Massages Picayune MS
Ocean Springs, MS
Rub Your Pain Away
Simple self-massage techniques provide fast, easy relief for everyday aches.
by Linda Melone
If you’ve ever rubbed your temples to ease a headache, you’ve used self-massage. “The human touch itself, fingers on the temples, forehead and back of the neck, increases blood flow and immediately sends signal to the brain to relax,” says Stephanie Whittier, LMT, CST, a New York-based licensed massage therapist.
Whittier blames technology for some of the pain people feel. “Repetitive small hand and arm movements such as typing on a computer for hours or texting information on tiny BlackBerry keys can overstimulate the nervous system,” she says. “Hunching over a keyboard creates tension in the head, neck, shoulders and upper back.” The lower body also suffers. Long-term sitting tightens hamstrings, gluteal muscles and hip flexors, which can result in lower back and hip pain.
You can start a self-massage program in the shower. “As you’re washing, spend some time using deeper strokes, squeezing muscles and releasing,” says Whittier. Try incorporating massage into your routine three to seven days a week for 10 to 15 minutes.
Warm up with some cardiovascular activity, recommends Gail Rush, CMT, LMT, director of spa operations at Nova Medical Group in Ashburn, Virginia. “Walk up and down stairs or do jumping jacks for a few minutes,” she says. Warm your hands under running water before each session. Also warm the muscles you plan to work on. A heating pad can help with most areas, while a warm washcloth draped around the neck will help loosen neck and shoulder muscles. Breathe deeply throughout the massage to help muscles relax.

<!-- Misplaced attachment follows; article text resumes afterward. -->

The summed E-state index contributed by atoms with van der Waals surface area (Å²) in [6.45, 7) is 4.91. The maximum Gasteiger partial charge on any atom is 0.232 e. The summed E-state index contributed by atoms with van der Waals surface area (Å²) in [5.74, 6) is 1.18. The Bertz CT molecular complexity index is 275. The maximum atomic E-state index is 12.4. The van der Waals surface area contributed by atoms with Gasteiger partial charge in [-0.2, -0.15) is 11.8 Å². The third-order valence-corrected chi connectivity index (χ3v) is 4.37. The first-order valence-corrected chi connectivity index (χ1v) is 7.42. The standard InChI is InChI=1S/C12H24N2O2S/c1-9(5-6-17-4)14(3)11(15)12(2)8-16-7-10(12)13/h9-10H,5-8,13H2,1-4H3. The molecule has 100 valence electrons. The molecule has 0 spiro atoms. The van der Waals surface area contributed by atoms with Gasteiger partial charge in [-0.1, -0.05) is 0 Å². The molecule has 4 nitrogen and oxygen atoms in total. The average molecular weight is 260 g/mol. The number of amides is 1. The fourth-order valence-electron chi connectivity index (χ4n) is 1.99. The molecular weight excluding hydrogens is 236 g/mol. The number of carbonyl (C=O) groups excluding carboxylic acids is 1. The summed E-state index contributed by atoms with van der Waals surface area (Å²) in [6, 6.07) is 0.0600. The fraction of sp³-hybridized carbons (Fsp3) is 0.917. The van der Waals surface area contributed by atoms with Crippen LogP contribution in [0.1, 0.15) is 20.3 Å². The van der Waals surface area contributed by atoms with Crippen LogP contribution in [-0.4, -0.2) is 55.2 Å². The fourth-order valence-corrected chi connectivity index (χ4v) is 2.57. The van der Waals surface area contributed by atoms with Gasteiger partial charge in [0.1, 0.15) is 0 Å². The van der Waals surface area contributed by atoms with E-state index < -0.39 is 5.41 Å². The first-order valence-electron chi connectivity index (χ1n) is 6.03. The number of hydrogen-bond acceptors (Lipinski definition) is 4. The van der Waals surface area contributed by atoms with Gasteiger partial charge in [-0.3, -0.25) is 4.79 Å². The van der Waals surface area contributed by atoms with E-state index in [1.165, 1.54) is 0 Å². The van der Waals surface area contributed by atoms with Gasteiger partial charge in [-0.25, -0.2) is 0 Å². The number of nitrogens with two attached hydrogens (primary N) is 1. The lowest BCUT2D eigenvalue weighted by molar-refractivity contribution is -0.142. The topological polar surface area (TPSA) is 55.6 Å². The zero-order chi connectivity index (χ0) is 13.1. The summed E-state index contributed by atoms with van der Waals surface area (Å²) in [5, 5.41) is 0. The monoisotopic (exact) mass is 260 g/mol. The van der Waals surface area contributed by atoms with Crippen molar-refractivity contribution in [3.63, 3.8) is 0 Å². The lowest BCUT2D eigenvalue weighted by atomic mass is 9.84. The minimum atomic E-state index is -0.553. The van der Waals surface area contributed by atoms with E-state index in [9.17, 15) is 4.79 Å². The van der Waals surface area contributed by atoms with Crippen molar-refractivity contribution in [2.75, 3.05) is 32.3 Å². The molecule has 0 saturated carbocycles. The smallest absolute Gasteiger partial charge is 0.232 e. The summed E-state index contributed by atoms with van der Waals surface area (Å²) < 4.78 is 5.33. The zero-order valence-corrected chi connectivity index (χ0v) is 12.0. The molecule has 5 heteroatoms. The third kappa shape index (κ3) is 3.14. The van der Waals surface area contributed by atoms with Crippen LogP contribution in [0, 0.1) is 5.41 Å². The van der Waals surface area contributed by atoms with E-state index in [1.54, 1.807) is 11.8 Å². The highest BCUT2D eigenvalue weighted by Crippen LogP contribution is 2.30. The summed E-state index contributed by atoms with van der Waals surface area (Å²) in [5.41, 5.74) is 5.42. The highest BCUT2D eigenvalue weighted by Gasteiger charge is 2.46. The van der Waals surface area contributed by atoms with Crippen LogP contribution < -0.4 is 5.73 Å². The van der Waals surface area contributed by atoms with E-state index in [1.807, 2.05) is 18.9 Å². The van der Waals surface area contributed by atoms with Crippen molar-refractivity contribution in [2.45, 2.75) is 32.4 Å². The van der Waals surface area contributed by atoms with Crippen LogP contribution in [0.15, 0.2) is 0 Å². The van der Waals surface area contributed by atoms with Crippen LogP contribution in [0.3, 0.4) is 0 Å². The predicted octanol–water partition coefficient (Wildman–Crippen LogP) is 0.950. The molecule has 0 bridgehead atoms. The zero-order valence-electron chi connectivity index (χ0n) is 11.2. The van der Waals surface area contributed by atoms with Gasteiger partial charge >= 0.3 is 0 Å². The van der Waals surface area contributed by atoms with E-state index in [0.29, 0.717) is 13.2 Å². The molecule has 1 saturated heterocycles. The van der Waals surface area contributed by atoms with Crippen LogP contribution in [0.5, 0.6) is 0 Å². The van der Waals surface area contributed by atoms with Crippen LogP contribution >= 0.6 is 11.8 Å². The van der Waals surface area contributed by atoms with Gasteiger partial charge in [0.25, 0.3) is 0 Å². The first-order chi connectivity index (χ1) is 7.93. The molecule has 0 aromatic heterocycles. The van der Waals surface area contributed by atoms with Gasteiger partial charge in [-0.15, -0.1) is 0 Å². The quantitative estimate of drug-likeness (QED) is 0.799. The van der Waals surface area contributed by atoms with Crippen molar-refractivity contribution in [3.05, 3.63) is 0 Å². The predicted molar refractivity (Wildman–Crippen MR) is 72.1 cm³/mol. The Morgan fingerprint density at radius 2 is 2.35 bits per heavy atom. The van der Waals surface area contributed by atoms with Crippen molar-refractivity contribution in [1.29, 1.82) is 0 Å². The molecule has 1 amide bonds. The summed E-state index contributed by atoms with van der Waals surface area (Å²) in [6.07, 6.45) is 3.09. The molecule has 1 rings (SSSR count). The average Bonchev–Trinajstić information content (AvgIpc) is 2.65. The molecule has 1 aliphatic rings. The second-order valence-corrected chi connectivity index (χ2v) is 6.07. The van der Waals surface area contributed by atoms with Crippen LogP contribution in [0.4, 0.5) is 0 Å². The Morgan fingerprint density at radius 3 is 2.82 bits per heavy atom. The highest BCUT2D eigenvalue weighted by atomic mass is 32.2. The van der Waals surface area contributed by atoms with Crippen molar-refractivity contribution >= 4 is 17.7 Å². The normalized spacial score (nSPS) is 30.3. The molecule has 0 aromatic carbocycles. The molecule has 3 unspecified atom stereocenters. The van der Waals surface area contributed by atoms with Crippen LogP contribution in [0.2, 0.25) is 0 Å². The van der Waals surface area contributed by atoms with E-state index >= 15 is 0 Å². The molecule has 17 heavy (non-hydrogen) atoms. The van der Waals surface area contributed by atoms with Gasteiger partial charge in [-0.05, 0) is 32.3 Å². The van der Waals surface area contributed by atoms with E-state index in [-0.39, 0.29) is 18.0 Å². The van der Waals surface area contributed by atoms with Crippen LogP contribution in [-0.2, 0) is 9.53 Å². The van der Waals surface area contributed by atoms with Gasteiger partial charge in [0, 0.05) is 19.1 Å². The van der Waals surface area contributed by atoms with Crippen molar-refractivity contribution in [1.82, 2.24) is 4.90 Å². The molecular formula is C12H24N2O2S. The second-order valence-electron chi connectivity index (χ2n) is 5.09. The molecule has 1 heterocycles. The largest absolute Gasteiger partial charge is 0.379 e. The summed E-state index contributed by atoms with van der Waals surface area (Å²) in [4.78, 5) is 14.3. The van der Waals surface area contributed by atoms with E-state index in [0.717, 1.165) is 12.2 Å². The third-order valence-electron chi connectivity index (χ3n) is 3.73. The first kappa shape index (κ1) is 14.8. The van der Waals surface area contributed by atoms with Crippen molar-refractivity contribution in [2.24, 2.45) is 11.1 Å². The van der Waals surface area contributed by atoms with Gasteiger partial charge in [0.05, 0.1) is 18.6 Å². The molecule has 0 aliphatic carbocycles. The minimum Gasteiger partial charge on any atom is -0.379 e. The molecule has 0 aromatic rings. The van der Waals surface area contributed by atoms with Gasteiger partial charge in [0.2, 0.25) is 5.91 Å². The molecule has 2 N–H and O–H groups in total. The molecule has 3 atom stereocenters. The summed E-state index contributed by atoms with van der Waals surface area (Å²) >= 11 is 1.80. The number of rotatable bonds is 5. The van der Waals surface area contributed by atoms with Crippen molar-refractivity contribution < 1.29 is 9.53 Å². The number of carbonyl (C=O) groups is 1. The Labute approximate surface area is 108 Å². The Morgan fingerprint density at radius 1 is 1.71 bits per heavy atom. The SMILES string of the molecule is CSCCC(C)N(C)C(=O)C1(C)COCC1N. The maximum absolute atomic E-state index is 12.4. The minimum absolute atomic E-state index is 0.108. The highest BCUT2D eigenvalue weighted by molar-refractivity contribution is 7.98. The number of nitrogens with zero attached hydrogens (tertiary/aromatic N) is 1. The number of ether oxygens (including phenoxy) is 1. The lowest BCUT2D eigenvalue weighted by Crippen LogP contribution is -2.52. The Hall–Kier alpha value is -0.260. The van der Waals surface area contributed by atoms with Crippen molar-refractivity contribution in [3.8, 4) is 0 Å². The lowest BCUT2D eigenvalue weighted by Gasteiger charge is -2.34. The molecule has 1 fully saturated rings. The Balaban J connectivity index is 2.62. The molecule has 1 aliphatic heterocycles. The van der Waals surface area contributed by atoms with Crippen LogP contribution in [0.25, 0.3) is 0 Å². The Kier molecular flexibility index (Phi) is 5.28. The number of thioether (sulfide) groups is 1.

Aromatherapy can help make massage more effective. Lemongrass is good for aches, rosemary helps with cramps and lavender is soothing for muscular strains. These essential oils should always be diluted in a carrier oil, such as sweet almond or sesame seed. Use 12 drops of essential oil for each fluid ounce of carrier; if you have especially sensitive skin, use fewer drops (always test the results on a small patch of skin before using).
To spare stress on fingers and hands, use tennis balls, golf balls or tools such as the TheraCane, a device that provides deep pressure; aromatherapy massage balls; firm rubber balls; or foam rollers. “Massage balls help you focus on your body versus your own hands, which have a lot of nerve endings,” says Whittier. Never rub to the point of pain. (If you have a pre-existing condition find a licensed massage therapist through the American Massage Therapy Association,
Try these massages every day or whenever you feel muscle tightness:
Head and neck: Squeeze and release the muscle between your head and shoulder as you shrug or rotate the shoulder. Or use a single finger or the TheraCane to apply pressure to a sore spot for 20 to 30 seconds. Release and repeat until the muscle relaxes.
Between the shoulder blades: Place a tennis b...